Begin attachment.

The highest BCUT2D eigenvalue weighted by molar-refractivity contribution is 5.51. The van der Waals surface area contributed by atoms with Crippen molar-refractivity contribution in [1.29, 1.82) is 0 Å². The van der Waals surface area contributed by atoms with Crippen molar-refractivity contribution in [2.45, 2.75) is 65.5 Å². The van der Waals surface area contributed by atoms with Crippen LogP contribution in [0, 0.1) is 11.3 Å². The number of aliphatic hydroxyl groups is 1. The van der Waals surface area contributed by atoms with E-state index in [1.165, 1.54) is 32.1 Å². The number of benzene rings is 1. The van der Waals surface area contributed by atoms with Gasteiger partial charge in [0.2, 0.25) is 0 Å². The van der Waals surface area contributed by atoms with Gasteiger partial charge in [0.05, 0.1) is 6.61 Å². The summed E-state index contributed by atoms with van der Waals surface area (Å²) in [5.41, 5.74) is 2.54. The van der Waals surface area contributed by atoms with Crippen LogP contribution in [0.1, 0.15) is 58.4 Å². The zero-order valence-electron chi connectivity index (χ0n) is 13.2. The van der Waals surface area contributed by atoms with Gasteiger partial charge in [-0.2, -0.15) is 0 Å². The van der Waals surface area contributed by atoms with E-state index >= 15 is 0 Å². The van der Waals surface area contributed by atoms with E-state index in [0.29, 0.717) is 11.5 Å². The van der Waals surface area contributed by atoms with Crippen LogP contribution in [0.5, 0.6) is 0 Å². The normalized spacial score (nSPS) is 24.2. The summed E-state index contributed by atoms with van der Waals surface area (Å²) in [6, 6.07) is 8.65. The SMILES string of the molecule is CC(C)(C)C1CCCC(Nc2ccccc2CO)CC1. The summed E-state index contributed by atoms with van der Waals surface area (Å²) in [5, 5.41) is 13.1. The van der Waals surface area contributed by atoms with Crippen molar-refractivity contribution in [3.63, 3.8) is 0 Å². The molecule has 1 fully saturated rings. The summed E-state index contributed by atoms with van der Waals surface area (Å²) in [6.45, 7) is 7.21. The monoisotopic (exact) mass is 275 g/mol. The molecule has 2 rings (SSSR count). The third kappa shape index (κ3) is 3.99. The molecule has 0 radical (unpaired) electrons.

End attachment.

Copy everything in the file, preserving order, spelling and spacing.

The highest BCUT2D eigenvalue weighted by molar-refractivity contribution is 5.51. The van der Waals surface area contributed by atoms with Crippen molar-refractivity contribution in [1.29, 1.82) is 0 Å². The van der Waals surface area contributed by atoms with Crippen molar-refractivity contribution in [2.45, 2.75) is 65.5 Å². The van der Waals surface area contributed by atoms with Crippen LogP contribution in [0, 0.1) is 11.3 Å². The number of aliphatic hydroxyl groups is 1. The van der Waals surface area contributed by atoms with E-state index in [1.165, 1.54) is 32.1 Å². The number of benzene rings is 1. The van der Waals surface area contributed by atoms with Gasteiger partial charge in [0.2, 0.25) is 0 Å². The van der Waals surface area contributed by atoms with Gasteiger partial charge in [0.05, 0.1) is 6.61 Å². The summed E-state index contributed by atoms with van der Waals surface area (Å²) in [5.41, 5.74) is 2.54. The van der Waals surface area contributed by atoms with Crippen LogP contribution in [0.1, 0.15) is 58.4 Å². The zero-order valence-electron chi connectivity index (χ0n) is 13.2. The van der Waals surface area contributed by atoms with Gasteiger partial charge in [-0.2, -0.15) is 0 Å². The van der Waals surface area contributed by atoms with E-state index >= 15 is 0 Å². The van der Waals surface area contributed by atoms with E-state index in [0.29, 0.717) is 11.5 Å². The van der Waals surface area contributed by atoms with Crippen LogP contribution in [0.5, 0.6) is 0 Å². The normalized spacial score (nSPS) is 24.2. The summed E-state index contributed by atoms with van der Waals surface area (Å²) in [6, 6.07) is 8.65. The SMILES string of the molecule is CC(C)(C)C1CCCC(Nc2ccccc2CO)CC1. The summed E-state index contributed by atoms with van der Waals surface area (Å²) in [5, 5.41) is 13.1. The van der Waals surface area contributed by atoms with Crippen molar-refractivity contribution in [3.63, 3.8) is 0 Å². The molecule has 1 fully saturated rings. The summed E-state index contributed by atoms with van der Waals surface area (Å²) in [6.45, 7) is 7.21. The monoisotopic (exact) mass is 275 g/mol. The molecule has 2 rings (SSSR count). The third kappa shape index (κ3) is 3.99. The molecule has 0 radical (unpaired) electrons.